Mar 24, 2022 in News --> Legal News
In Ontario, a person who is injured by the negligence or error of another party has a distinct period during which they can file a personal injury or medical malpractice claim. Just recently, the Ontario Court of Appeal dismissed a malpractice claim, launched this year, for damages stemming from a surgery performed in 2004.
With that court decision in mind, let’s take a look at limitation periods for medical malpractice lawsuits in Ontario.
What is a Limitation Period?
Ontario’s Limitations Act sets out time limits for prospective plaintiffs in civil lawsuits to initiate their claims. When a lawsuit is initiated after the limitation period has expired, the court is likely to dismiss the action.
Limitation periods exist to provide relief to potential defendants. Even if a person has committed a negligent act, Ontario’s legal system stipulates that that person should not worry forever that they might face legal action.
The Two-Year Limitation Period
The basic limitation period for civil lawsuits in Ontario, including medical malpractice claims, is two years. That means an injured patient will have two years from the time they were injured, or from the time that they became aware of their injuries, to launch a claim against their care provider.
There are several exceptions to the two-year limitation period, but perhaps the most important pertains to young plaintiffs and to injured persons who lack the capacity (physical/mental) to start a claim on their own. If an injury victim is under the age of 18 at the time of their injury, the two-year limitation period will not commence until they are of age. If a person lacks capacity, the limitation period does not run against them while they are incapacitated and are not represented by a Litigation Guardian.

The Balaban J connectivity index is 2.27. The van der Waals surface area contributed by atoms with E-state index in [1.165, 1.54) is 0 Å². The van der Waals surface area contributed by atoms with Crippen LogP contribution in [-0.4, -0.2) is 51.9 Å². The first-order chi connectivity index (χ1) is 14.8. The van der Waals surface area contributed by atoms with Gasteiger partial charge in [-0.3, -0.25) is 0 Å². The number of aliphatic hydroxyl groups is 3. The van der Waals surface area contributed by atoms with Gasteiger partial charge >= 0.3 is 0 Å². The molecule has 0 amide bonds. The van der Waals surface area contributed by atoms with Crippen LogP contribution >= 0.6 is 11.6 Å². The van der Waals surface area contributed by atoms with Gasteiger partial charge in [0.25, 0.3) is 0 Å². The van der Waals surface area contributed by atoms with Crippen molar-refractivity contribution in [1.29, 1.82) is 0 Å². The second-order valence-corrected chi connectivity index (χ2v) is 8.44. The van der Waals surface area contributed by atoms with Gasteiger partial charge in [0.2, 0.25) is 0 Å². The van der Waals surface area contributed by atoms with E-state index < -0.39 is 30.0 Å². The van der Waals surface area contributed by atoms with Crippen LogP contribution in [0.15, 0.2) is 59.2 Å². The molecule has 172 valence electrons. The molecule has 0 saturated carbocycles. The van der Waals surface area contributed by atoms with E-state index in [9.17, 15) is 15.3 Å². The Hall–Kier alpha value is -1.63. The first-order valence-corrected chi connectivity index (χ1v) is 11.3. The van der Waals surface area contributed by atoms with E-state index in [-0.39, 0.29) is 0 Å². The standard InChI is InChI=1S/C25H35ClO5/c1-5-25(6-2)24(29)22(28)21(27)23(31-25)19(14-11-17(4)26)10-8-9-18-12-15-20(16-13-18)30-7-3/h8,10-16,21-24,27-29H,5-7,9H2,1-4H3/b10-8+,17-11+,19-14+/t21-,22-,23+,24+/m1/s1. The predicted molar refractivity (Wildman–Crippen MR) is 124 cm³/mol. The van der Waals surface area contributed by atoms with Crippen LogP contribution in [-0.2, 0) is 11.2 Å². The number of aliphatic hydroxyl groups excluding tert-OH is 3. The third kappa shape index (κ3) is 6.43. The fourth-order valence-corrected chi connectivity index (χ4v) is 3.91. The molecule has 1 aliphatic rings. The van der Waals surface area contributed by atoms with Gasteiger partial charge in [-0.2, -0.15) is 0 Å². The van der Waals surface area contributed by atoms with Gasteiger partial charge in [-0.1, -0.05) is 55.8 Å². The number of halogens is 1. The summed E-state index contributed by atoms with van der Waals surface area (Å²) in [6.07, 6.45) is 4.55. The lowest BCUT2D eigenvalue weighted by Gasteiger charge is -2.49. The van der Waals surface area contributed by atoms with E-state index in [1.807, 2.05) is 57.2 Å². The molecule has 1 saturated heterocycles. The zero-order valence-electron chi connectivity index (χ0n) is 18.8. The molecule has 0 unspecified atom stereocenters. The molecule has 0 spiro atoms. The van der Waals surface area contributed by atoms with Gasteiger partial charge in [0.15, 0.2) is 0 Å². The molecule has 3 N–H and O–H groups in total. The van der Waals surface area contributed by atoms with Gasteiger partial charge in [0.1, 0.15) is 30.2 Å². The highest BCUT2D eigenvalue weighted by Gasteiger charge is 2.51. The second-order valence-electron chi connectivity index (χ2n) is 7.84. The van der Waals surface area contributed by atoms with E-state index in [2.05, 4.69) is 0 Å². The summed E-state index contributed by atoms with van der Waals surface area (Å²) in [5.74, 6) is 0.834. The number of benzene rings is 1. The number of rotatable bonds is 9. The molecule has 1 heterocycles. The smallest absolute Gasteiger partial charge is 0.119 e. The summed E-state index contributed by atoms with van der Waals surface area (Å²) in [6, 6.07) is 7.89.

The 15-Year Limitation Period
Though there are exceptions to the two-year limitation period, Ontario courts will almost never allow a claim to proceed that is based on injuries occurring more than 15 prior. Such was the case in the lawsuit mentioned above, Taylor v. David, in which the plaintiff, Andrea Theresa Taylor, sought compensation for injuries resulting from a jaw surgery performed by Dr. Lesley David and Dr. Larry Raley at Mississauga’s Trillium Health Centre more than 17 years earlier.
According to Canadian Lawyer, the plaintiff sought to justify her late claim by stating that the defendants had failed to disclose her medical records, that she was unable to commence proceedings due to her physical and psychological state, and that her son, who she claimed was also owed compensation, was a minor when the surgery took place.
The court found that ‘Taylor failed to prove that any of the exceptions to the 15-year limitation period applied to her, so her claim was properly dismissed by the motion judge for being statute-barred,’ Canadian Lawyer reported.
Contact Neinstein Medical Malpractice Lawyers
If you’ve been injured in a medical setting, contact Neinstein Personal Injury Lawyers today to schedule a free, no-obligation consultation with a member of our Medical Malpractice Group. Our team will be happy to listen to your story, assess the viability of your claim, and explain the next steps in the legal process.
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